"[W]e have to admit that SDS [Students for a Democratic Society] was extraordinary precisely because of those brilliant men. Many of us were seduced by their great minds and ambitious visions. And yet that very same talent was what intimidated us." A brief period of silence followed. "We are angry at ourselves," one former SDSer said quietly. "How could those men be so smart and still so sexist?" wondered another woman, half-laughing and half-crying.
Men can be "so smart" and still so sexist because we can see very clearly that authority which is imposed on us without seeing that authority which, through us, is imposed on others. It often follows that our noble intentions will be pointed in one direction and not the other.
I recognize this in myself: I can see what the boss does to me very well, and I will read every volume of Capital in pursuit of an understanding as to why this is so. I fall into every stereotype of what you would expect from a straight white dude middle class anarchist: I can talk to other men of that type at length before I realize that my partner and everyone else in the room are having a separate conversation elsewhere.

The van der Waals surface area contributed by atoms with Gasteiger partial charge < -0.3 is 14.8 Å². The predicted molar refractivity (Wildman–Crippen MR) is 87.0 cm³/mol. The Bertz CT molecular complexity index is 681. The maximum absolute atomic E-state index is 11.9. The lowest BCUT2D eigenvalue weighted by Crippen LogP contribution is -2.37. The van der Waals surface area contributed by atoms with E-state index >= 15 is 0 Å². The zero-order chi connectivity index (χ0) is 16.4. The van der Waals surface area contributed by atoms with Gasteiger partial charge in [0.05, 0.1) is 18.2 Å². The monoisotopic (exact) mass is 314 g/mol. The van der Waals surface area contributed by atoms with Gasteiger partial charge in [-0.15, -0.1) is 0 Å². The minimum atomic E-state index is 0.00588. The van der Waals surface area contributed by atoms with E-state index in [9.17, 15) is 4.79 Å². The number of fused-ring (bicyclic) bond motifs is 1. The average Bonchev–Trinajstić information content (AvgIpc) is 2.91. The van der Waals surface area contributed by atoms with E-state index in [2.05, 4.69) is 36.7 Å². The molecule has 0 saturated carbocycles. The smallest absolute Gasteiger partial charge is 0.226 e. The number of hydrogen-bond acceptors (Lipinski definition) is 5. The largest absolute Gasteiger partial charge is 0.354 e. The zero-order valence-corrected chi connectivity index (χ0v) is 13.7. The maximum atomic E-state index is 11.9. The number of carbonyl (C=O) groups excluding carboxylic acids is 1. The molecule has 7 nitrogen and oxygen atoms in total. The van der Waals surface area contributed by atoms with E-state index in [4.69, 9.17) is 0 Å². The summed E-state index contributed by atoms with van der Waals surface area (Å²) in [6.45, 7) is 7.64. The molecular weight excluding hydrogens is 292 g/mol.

One of the reasons why I like the above quote is because in spite of how SDS men behaved, women never questioned the legitimacy of their concerns. And this is a very consistent theme among women within activist circles -- that raising their own concerns isn't designed to exclude anybody else's: it's the only way to include their own. But as men I think we have a hard time hearing criticism from others if we haven't already done the work of self-criticism ourselves.